Do your coworkers smoke in the workplace so much that it is difficult to breathe at times? Or does your occupational environment get smoky because the office is improperly ventilated? You may be entitled to receive workers’ comp benefits in California.
Did you know that exposure to tobacco smoke in the workplace entitles you to collect worker’s compensation benefits if you can establish the link between your injury or illness and the environmental tobacco smoke at work? Well, now you do.
We brought our Los Angeles workplace injury attorney from the Koszdin, Fields & Sherry law firm to explain the eligibility of workers to obtain workers’ compensation benefits for injuries and illnesses caused or worsened by tobacco smoke at work.
The danger of environmental tobacco smoke at work
Environmental tobacco smoke (ETS) is actually a common term used in workers’ comp claims filed by workers in Van Nuys, Los Angeles, and all across California. Also known as second-hand smoke, the dangers of environmental tobacco smoke are known to everyone.
Multiple studies have shown that ETS contains almost the same amount of toxins and carcinogens as first-hand smoke (tobacco smoke inhaled directly by the smoker). And while these toxins and carcinogens may be at less concentrated levels, they still pose health risks to those around the smoker.
Exposure to tobacco smoke in the workplace can cause or worsen a wide range of health problems similar to those a smoker can develop after years of smoking cigarettes.
Unsuccessful tobacco-related workers’ comp claims
The problem of non-smoker workers developing or aggravating medical conditions because of tobacco smoke in the workplace is not new. In fact, workers in California and all across the U.S. have been trying to recover compensation for the injuries and damages caused by their work-related exposure to tobacco smoke for decades.
And while these attempts were mostly unsuccessful, states have finally begun to recognize the problem of environmental tobacco smoke in the workplace in recent years. For years, workers’ comp claims filed on the basis of tobacco-related injuries and illnesses at work were denied not only because the claimant could not establish a direct link between his/her on-the-job responsibilities and smoke, but also because:
- They could not establish a connection between their injury or illness and smoke;
- They could not prove that the concentrated levels of environmental tobacco smoke were severe enough to cause or aggravate their medical condition; and
- They could not prove that exposure to tobacco was limited to the workplace.
It’s actually possible to get workers’ comp benefits if your injury was caused by exposure to tobacco smoke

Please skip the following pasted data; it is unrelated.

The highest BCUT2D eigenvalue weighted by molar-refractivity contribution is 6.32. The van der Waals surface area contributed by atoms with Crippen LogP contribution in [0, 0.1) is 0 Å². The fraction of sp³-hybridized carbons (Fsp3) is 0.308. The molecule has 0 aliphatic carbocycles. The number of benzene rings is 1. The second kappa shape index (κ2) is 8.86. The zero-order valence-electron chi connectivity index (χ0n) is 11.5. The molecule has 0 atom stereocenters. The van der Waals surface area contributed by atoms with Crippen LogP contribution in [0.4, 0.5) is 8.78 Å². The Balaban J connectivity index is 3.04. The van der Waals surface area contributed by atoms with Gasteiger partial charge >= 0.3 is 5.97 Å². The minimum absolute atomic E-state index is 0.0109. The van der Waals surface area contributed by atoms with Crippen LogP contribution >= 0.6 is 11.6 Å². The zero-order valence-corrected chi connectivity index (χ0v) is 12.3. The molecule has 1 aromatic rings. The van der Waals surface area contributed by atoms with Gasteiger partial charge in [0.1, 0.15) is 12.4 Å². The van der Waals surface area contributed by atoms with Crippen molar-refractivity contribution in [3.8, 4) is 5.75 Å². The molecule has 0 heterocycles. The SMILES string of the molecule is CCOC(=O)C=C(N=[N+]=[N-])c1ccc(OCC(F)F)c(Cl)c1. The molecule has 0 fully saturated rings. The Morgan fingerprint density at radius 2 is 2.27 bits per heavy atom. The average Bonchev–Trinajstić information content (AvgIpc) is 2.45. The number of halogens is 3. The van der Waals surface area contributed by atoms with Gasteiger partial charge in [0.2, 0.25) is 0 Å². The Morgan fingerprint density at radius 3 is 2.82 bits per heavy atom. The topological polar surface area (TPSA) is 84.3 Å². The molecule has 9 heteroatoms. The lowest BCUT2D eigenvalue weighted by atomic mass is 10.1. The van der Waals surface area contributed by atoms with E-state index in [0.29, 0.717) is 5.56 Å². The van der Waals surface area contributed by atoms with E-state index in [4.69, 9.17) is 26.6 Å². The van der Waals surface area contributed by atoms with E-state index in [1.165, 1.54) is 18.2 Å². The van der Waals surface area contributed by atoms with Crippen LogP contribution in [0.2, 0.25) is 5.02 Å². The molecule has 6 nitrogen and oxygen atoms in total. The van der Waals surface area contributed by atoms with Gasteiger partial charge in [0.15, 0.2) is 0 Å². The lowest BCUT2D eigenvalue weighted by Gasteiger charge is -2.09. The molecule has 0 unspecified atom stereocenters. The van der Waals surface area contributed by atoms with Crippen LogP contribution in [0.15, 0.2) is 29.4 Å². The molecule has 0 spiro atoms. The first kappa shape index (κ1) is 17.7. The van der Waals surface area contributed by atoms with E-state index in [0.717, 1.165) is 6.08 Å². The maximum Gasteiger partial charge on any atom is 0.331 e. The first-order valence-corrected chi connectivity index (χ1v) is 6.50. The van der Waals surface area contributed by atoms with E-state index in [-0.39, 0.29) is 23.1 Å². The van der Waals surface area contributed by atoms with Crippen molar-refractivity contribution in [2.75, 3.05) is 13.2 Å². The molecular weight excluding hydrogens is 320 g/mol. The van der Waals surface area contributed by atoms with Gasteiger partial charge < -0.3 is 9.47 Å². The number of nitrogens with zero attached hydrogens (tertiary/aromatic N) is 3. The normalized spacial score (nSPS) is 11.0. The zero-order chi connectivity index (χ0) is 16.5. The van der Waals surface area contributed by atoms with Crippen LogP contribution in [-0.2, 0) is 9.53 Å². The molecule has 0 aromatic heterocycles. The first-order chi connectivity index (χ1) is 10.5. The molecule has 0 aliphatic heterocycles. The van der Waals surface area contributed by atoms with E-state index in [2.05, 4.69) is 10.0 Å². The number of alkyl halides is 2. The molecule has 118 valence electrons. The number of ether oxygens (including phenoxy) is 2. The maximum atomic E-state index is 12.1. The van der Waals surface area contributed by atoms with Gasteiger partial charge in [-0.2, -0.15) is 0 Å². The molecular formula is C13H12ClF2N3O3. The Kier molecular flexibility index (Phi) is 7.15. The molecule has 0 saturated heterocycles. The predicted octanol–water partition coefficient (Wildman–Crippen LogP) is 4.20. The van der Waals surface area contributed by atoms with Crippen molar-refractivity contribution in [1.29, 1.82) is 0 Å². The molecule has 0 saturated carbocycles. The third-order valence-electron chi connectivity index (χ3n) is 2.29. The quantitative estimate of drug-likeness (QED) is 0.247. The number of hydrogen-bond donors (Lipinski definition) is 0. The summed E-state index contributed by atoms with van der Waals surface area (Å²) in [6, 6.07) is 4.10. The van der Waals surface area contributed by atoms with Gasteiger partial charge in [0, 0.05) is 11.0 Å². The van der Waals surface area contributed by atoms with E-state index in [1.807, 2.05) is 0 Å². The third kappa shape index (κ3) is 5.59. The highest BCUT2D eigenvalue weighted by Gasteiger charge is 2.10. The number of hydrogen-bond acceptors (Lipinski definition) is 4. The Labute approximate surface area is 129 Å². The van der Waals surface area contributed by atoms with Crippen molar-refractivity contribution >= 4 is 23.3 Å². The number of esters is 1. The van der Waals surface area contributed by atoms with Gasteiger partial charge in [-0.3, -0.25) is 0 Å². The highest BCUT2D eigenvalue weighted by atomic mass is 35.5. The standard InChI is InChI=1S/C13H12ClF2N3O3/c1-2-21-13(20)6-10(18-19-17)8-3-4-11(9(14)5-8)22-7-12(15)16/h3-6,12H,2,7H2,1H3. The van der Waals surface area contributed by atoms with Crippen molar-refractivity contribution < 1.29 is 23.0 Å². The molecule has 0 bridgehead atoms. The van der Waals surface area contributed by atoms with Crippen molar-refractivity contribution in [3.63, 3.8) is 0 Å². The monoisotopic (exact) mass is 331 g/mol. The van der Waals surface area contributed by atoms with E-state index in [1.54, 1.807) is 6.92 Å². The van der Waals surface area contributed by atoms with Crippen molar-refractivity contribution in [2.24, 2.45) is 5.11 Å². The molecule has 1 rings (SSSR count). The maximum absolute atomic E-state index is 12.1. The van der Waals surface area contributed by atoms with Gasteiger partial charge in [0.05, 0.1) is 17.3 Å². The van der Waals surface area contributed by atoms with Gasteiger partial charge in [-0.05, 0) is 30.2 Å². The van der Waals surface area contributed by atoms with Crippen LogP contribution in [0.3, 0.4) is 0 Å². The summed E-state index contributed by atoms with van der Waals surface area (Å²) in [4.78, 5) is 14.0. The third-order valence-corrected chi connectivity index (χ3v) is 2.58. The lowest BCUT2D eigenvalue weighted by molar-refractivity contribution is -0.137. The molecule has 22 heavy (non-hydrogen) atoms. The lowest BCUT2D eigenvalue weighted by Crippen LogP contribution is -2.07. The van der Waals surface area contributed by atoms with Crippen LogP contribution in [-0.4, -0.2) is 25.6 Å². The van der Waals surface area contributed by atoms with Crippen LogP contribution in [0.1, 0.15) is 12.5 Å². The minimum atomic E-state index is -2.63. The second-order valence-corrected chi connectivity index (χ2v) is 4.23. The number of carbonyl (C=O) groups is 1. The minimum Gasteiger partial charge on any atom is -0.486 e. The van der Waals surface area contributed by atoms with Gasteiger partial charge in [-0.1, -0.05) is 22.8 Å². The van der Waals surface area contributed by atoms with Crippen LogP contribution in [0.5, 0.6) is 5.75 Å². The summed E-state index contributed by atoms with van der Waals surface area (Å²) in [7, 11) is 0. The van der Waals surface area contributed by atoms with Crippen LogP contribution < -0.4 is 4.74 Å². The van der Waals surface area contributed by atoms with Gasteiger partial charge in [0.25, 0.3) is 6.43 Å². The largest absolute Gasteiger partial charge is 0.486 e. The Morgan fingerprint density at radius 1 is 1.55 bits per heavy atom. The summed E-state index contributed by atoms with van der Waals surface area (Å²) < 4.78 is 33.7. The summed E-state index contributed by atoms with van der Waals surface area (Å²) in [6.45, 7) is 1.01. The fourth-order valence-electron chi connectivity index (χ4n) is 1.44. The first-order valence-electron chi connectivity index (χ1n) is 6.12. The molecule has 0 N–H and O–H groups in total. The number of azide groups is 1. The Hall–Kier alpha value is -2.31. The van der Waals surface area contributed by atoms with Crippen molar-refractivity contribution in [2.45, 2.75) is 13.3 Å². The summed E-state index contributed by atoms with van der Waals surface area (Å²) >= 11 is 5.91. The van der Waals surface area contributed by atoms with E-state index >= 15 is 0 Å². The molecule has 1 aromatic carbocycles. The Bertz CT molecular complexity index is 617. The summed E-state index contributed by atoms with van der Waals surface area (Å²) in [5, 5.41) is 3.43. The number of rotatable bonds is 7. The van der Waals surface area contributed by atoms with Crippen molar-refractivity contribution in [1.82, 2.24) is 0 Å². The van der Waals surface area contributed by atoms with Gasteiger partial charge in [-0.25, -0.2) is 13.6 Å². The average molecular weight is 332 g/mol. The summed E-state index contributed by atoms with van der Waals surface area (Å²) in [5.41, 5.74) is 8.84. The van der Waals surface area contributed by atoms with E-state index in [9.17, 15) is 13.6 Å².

Our experienced worker’s compensation attorney in Los Angeles explains that part of the reason why workers have begun to succeed in their efforts to obtain workers’ comp benefits for medical conditions caused or worsened by exposure to tobacco smoke in the workplace is thanks to the fact that second-hand smoke is now considered an accidental injury.
The rationale behind this determination is that because a worker’s injury or illness is unexpected, his or her tobacco-related medical condition can be classified as an accidental injury.
Therefore, you may be entitled to workers’ comp benefits if your attorney along with medical professionals can establish that workplace conditions (your coworkers smoking, your office being unventilated, or customers smoking cigarettes and hookah) caused or aggravated your medical condition which creates certain physical limitations that interfere with your regular work duties or prevents you from working at all.
Also, submitting a claim to your employer may demonstrate that you need a smoke-free work environment in order to perform your duties. In that case, your employer will face a choice: to accommodate your needs (move you to another work environment or eliminate hazards in the existing environment) or pay you benefits.
What you need to prove to collect tobacco-related workers’ comp benefits
Other than that, you may be entitled to collect workers’ compensation benefits if your injury or illness was caused or aggravated by tobacco smoke at work. In that case, you will have to prove the following:
- Your sensitivity to environmental tobacco smoke;
- The dangerously concentrated levels of second-hand smoke in the workplace (having to share the workplace with smokers counts, too);
- Diagnosis of a medical condition known to be caused or worsened by second-hand smoke;
- Minimal or no exposure to tobacco smoke outside of work (to exclude the possibility that your illness or injury could have been caused or aggravated by conditions unrelated to work).
Consult with our Los Angeles workplace injury attorney from the Koszdin, Fields & Sherry law firm to find out your best legal option to receive workers’ comp benefits for tobacco-related illness or injury. Call us at 818-812-5639 or 800-747-3447 for a free case evaluation.